A settlement overture was made a day after the 2015 complaint was filed, ultimately settling for $67 million with no discovery.
Kiesel echoed similar sentiments about the origin of the lawsuit in his statement responding to the city:
"The city attorney's office was well aware and wanted this lawsuit brought against it so the city could insure a return to rate payers of 100 percent of what was overpaid. That is exactly what the city did," said Kiesel in his statement.
Both Kiesel and Paradis were to be paid almost 20 percent of any damages recovered against Pricewaterhouse Coopers.
The connection with Michael Libman of Tarzana, local counsel for Jones, "who I had met and Mr. Landskroner whom I did not know and had never met was at the express direction of the city attorney's office and its lawyers," Kiesel wrote.
The city said it discovered a trove of 131 records last week, which included emails between opposing counsel organizing the filing of the complaint.
In one email dated almost a month before the Jones class action was filed, Kiesel wrote to Libman: "We are preparing the complaint for your review. Can you send me your State Bar number for inclusion in the draft complaint? I am including Paul Paradis, my co-counsel [sic], who is drafting this complaint."
The header of another email from Paradis to Kiesel dated March 25, 2015, with the subject line Jones v. City of Los Angeles, said:
"The letter that we discussed is attached. If you do not have any edits, please send it to Michael, have him put it on his letterhead and sign it and then send it back to me so that I can send it to Landskroner for his signature. Once it has been signed by both Michael and Jack Landskroner, I will have Jack serve it tomorrow."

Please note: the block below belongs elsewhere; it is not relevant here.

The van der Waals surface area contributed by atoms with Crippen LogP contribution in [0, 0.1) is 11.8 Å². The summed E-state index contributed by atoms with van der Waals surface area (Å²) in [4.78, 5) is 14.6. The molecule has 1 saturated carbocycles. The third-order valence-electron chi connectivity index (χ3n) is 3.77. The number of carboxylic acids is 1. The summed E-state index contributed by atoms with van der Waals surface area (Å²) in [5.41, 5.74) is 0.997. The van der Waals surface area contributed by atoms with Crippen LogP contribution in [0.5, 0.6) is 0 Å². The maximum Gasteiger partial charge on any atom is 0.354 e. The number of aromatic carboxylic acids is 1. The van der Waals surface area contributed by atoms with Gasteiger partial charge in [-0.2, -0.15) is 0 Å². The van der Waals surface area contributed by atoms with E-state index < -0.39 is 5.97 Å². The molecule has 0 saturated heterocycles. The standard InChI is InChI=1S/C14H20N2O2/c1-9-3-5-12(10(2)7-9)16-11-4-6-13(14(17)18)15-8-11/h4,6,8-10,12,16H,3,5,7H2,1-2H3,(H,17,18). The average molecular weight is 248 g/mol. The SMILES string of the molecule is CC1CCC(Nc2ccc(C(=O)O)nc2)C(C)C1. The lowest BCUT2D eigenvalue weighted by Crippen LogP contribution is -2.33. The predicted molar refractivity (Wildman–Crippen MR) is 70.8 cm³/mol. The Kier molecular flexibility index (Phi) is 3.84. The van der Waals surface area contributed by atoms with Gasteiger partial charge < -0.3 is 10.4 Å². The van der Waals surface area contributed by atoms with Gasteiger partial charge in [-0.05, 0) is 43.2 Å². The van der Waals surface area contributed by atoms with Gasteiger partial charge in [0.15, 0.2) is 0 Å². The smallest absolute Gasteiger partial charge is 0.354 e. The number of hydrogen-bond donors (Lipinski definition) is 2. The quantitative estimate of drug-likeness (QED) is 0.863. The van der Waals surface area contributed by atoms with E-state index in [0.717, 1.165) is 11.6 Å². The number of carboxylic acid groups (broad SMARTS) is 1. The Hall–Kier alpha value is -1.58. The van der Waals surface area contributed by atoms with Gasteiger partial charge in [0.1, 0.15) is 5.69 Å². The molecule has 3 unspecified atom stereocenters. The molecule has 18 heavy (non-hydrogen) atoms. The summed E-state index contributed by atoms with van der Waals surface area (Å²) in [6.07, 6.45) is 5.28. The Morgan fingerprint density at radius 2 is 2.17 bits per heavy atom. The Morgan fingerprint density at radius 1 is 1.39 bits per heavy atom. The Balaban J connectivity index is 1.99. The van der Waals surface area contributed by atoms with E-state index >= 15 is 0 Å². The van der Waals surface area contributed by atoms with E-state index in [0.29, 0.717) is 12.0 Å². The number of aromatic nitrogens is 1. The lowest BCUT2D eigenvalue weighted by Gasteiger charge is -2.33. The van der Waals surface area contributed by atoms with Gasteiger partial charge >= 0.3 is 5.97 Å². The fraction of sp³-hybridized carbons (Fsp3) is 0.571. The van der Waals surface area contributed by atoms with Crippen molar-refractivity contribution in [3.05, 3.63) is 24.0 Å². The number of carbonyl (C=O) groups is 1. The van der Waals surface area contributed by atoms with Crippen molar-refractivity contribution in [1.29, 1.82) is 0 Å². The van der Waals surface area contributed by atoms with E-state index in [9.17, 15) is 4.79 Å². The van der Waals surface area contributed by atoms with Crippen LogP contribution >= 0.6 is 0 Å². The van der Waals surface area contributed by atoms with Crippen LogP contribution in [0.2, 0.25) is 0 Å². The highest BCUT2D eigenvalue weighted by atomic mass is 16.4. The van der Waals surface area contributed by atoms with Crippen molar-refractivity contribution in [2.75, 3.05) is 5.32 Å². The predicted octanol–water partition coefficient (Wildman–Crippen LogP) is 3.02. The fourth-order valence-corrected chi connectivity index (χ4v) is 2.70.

A few days later another email shows Kiesel telling opposing counsel Libman he would be "happy" to reimburse the costs of filing the lawsuit.
According to depositions of Kiesel and Clark, Feuer's number two, attorneys for the city knew Paradis represented Jones.
"Did anyone in the city attorney's office consider whether it was ethical for Mr. Paradis to not inform Mr. Jones of the nature of his conflict yet be the person who recommended counsel to Mr. Jones?" asked Daniel J. Thomasch, counsel for Pricewaterhouse Coopers, during Clark's deposition.
"No," testified Clark.
Kiesel during his March deposition said: "The city was aware of Mr. Jones' representation by Mr. Paradis before April 1, 2015. I believe Mr. Clark was aware of it. I believe Mr. [Thomas] Peters was aware of it. I believe the attorneys at the Liner firm were aware of it. Likely the Department of Water and Power counsel were aware of it."
Thomasch went on:
"Did you ever offer any view as to the propriety of having Mr. Paradis recommend counsel to Mr. Jones to bring a lawsuit naming Mr. Paradis' client as the defendant?"
"No," said Kiesel.
San Diego attorney Timothy G. Blood, who filed the first lawsuit over the incorrect bills, wrote to Feuer as early as June 2015 expressing concern about the reverse auction of a class action, in which the weakest in a series of cases is settled.
Since collusion allegations surfaced both Paradis and Kiesel have resigned from representing the city and Feuer has conducted an ethics investigation. Thomas Peters, the head of the city attorney's civil department and a former Kiesel Law LLP partner, also resigned. Landskroner and Paradis pleaded the Fifth Amendment against self-incrimination during their depositions, including when asked about kickbacks.